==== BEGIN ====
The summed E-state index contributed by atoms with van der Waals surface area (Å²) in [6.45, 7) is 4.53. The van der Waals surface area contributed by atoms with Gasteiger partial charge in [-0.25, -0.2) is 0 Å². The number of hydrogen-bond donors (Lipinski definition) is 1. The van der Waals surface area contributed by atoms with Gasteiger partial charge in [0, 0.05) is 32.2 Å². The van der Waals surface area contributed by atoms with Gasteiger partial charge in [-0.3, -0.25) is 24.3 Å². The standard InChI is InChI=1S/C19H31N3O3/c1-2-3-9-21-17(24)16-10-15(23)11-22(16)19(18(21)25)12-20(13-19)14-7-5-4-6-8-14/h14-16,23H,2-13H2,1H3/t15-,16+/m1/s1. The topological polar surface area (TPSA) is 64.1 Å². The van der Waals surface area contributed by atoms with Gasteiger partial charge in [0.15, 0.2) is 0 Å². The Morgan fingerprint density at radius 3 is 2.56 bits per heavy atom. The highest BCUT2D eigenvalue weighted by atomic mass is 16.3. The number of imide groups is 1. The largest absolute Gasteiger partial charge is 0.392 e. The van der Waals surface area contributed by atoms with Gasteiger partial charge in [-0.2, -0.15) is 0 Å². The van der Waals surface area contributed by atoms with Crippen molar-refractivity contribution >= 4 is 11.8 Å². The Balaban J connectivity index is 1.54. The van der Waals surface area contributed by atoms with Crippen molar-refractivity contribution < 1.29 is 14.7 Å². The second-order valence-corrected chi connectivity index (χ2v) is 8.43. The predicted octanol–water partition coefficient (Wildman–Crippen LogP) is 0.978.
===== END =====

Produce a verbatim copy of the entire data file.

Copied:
The summed E-state index contributed by atoms with van der Waals surface area (Å²) in [6.45, 7) is 4.53. The van der Waals surface area contributed by atoms with Gasteiger partial charge in [-0.25, -0.2) is 0 Å². The number of hydrogen-bond donors (Lipinski definition) is 1. The van der Waals surface area contributed by atoms with Gasteiger partial charge in [0, 0.05) is 32.2 Å². The van der Waals surface area contributed by atoms with Gasteiger partial charge in [-0.3, -0.25) is 24.3 Å². The standard InChI is InChI=1S/C19H31N3O3/c1-2-3-9-21-17(24)16-10-15(23)11-22(16)19(18(21)25)12-20(13-19)14-7-5-4-6-8-14/h14-16,23H,2-13H2,1H3/t15-,16+/m1/s1. The topological polar surface area (TPSA) is 64.1 Å². The van der Waals surface area contributed by atoms with Gasteiger partial charge in [0.15, 0.2) is 0 Å². The Morgan fingerprint density at radius 3 is 2.56 bits per heavy atom. The highest BCUT2D eigenvalue weighted by atomic mass is 16.3. The number of imide groups is 1. The largest absolute Gasteiger partial charge is 0.392 e. The van der Waals surface area contributed by atoms with Gasteiger partial charge in [-0.2, -0.15) is 0 Å². The van der Waals surface area contributed by atoms with Crippen molar-refractivity contribution >= 4 is 11.8 Å². The Balaban J connectivity index is 1.54. The van der Waals surface area contributed by atoms with Crippen molar-refractivity contribution < 1.29 is 14.7 Å². The second-order valence-corrected chi connectivity index (χ2v) is 8.43. The predicted octanol–water partition coefficient (Wildman–Crippen LogP) is 0.978.